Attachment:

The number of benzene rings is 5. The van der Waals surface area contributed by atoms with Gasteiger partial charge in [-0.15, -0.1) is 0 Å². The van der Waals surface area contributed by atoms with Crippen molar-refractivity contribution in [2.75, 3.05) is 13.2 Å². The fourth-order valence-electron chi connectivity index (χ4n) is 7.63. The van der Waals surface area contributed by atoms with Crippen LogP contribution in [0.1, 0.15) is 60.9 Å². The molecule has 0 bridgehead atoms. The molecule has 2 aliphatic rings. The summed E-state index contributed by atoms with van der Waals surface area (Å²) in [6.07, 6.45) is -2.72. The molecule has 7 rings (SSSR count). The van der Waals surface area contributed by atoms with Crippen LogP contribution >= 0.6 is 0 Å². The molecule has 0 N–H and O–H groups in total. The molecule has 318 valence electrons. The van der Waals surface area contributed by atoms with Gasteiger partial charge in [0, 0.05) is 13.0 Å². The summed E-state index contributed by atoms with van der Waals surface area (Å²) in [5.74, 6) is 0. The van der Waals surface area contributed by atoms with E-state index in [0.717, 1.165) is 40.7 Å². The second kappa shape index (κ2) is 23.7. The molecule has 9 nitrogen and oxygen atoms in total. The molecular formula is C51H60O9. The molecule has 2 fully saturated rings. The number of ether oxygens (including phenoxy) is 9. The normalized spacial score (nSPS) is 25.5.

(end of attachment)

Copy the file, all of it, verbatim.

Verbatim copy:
The number of benzene rings is 5. The van der Waals surface area contributed by atoms with Gasteiger partial charge in [-0.15, -0.1) is 0 Å². The van der Waals surface area contributed by atoms with Crippen molar-refractivity contribution in [2.75, 3.05) is 13.2 Å². The fourth-order valence-electron chi connectivity index (χ4n) is 7.63. The van der Waals surface area contributed by atoms with Crippen LogP contribution in [0.1, 0.15) is 60.9 Å². The molecule has 0 bridgehead atoms. The molecule has 2 aliphatic rings. The summed E-state index contributed by atoms with van der Waals surface area (Å²) in [6.07, 6.45) is -2.72. The molecule has 7 rings (SSSR count). The van der Waals surface area contributed by atoms with Crippen LogP contribution >= 0.6 is 0 Å². The molecule has 0 N–H and O–H groups in total. The molecule has 318 valence electrons. The van der Waals surface area contributed by atoms with Gasteiger partial charge in [0, 0.05) is 13.0 Å². The summed E-state index contributed by atoms with van der Waals surface area (Å²) in [5.74, 6) is 0. The van der Waals surface area contributed by atoms with E-state index in [0.717, 1.165) is 40.7 Å². The second kappa shape index (κ2) is 23.7. The molecule has 9 nitrogen and oxygen atoms in total. The molecular formula is C51H60O9. The molecule has 2 fully saturated rings. The number of ether oxygens (including phenoxy) is 9. The normalized spacial score (nSPS) is 25.5.